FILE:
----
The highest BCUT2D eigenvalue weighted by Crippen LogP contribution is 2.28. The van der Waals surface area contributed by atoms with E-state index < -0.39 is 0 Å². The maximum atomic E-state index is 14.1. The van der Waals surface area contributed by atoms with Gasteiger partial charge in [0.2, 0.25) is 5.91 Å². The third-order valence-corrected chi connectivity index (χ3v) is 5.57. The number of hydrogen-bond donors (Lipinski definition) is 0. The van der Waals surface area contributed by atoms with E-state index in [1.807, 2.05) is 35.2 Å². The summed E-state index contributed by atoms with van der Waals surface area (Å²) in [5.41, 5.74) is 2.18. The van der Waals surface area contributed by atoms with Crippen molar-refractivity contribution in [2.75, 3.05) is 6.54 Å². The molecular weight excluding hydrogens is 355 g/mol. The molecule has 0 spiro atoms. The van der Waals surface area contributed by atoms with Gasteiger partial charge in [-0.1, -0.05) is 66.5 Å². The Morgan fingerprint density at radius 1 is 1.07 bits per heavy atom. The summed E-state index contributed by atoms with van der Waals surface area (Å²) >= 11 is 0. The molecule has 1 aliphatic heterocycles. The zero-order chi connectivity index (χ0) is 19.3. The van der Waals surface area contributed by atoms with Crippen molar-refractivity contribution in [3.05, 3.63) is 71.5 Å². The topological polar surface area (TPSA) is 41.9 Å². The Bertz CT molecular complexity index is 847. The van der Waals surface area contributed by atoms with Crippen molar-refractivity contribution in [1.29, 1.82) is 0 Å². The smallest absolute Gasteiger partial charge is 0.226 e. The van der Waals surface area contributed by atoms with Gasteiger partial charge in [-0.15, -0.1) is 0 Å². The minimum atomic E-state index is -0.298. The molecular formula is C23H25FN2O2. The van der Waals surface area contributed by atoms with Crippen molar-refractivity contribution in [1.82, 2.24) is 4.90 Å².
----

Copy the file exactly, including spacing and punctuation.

The highest BCUT2D eigenvalue weighted by Crippen LogP contribution is 2.28. The van der Waals surface area contributed by atoms with E-state index < -0.39 is 0 Å². The maximum atomic E-state index is 14.1. The van der Waals surface area contributed by atoms with Gasteiger partial charge in [0.2, 0.25) is 5.91 Å². The third-order valence-corrected chi connectivity index (χ3v) is 5.57. The number of hydrogen-bond donors (Lipinski definition) is 0. The van der Waals surface area contributed by atoms with E-state index in [1.807, 2.05) is 35.2 Å². The summed E-state index contributed by atoms with van der Waals surface area (Å²) in [5.41, 5.74) is 2.18. The van der Waals surface area contributed by atoms with Crippen molar-refractivity contribution in [2.75, 3.05) is 6.54 Å². The molecular weight excluding hydrogens is 355 g/mol. The molecule has 0 spiro atoms. The van der Waals surface area contributed by atoms with Gasteiger partial charge in [-0.1, -0.05) is 66.5 Å². The Morgan fingerprint density at radius 1 is 1.07 bits per heavy atom. The summed E-state index contributed by atoms with van der Waals surface area (Å²) >= 11 is 0. The molecule has 1 aliphatic heterocycles. The zero-order chi connectivity index (χ0) is 19.3. The van der Waals surface area contributed by atoms with Crippen molar-refractivity contribution in [3.05, 3.63) is 71.5 Å². The topological polar surface area (TPSA) is 41.9 Å². The Bertz CT molecular complexity index is 847. The van der Waals surface area contributed by atoms with Crippen molar-refractivity contribution in [1.29, 1.82) is 0 Å². The smallest absolute Gasteiger partial charge is 0.226 e. The van der Waals surface area contributed by atoms with Gasteiger partial charge in [-0.15, -0.1) is 0 Å². The minimum atomic E-state index is -0.298. The molecular formula is C23H25FN2O2. The van der Waals surface area contributed by atoms with Crippen molar-refractivity contribution in [1.82, 2.24) is 4.90 Å².